Hyacinths – From Container to Garden Bed

Hyacinths are beautiful flowers and are available in a wide range of colors. One can choose from a variety of hyacinths and even mix and match them to get stunning results in the garden.

Planting hyacinth bulbs and taking care of them till they bloom and then transferring them to the garden involve a lot of work, but the results are worth the efforts put in.

HyacinthsHyacinths are spring favorites as the blooms can last as long as three weeks and the fragrances are lovely.

The plants are upright and stiff and attain heights of eight to twelve inches.

Hyacinths are available as single hyacinths, double hyacinths and multiflora hyacinths.

The singles have full heads and look stunning, blue Giant being a favorite.

The doubles have whorls of flowers, Hollyhock being the absolute favorite. Multiflora are more casual with multiple flower stalks.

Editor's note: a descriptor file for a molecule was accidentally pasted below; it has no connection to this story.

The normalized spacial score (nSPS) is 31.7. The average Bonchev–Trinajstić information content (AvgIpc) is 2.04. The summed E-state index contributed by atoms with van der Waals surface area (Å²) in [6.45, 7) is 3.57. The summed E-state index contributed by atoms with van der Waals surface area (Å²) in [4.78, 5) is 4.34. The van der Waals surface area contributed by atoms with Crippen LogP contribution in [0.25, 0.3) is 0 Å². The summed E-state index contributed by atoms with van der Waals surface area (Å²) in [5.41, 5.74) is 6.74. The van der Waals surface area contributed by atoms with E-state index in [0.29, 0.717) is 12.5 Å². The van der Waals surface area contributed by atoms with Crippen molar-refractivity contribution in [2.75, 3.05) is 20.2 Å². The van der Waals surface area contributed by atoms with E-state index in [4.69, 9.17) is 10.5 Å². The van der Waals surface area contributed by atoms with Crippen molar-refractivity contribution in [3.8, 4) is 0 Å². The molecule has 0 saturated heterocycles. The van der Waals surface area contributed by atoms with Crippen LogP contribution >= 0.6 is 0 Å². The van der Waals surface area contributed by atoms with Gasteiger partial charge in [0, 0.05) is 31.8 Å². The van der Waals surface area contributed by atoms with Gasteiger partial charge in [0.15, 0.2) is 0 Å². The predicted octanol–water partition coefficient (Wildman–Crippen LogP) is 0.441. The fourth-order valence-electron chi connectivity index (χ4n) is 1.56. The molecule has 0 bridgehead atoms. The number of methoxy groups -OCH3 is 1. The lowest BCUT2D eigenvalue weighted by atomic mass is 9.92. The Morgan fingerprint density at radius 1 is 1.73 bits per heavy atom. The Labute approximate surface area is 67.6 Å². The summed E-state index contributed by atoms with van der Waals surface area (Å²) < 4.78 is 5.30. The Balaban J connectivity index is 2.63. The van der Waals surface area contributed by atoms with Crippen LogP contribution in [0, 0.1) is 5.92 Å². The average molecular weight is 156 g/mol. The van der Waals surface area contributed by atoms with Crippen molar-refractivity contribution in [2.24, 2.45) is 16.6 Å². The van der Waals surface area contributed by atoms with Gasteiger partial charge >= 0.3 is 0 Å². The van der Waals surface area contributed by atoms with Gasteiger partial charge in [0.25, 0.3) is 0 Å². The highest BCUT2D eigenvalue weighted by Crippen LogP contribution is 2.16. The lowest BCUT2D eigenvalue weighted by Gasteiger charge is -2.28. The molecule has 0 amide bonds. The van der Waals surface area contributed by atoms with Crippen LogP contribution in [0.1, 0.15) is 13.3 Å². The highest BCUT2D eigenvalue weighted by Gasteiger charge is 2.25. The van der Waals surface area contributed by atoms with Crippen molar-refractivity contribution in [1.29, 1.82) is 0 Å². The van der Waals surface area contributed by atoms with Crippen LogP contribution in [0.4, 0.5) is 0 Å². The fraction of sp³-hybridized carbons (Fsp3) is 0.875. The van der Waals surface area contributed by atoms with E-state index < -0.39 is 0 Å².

As a rule hyacinths need well drained soil with a little reflected warmth. The plants will rot if the soil is not well drained. They thrive better in clumps rather than tiny groups. They not only do well but the spectacle of hundreds of them flowering together can be breathtaking.

Hyacinths are normally planted as bulbs in pots and kept in cool dark place till they are ready to bloom. Once in bloom they are transferred to the garden after the blooms have faded, preferably in beds rather than pots.

When choosing bulbs, look for large bulbs as they will give you large blooms.

The next year you can expect your garden to burst into a riot of colors. They need to be planted about four inches deep so that two inches of the bulb are buried.

Hyacinths love a little extra fertilizer to help them bring out sturdy and brilliant bulbs. Dormant hyacinths are normally transferred into gardens during the months of September through December.

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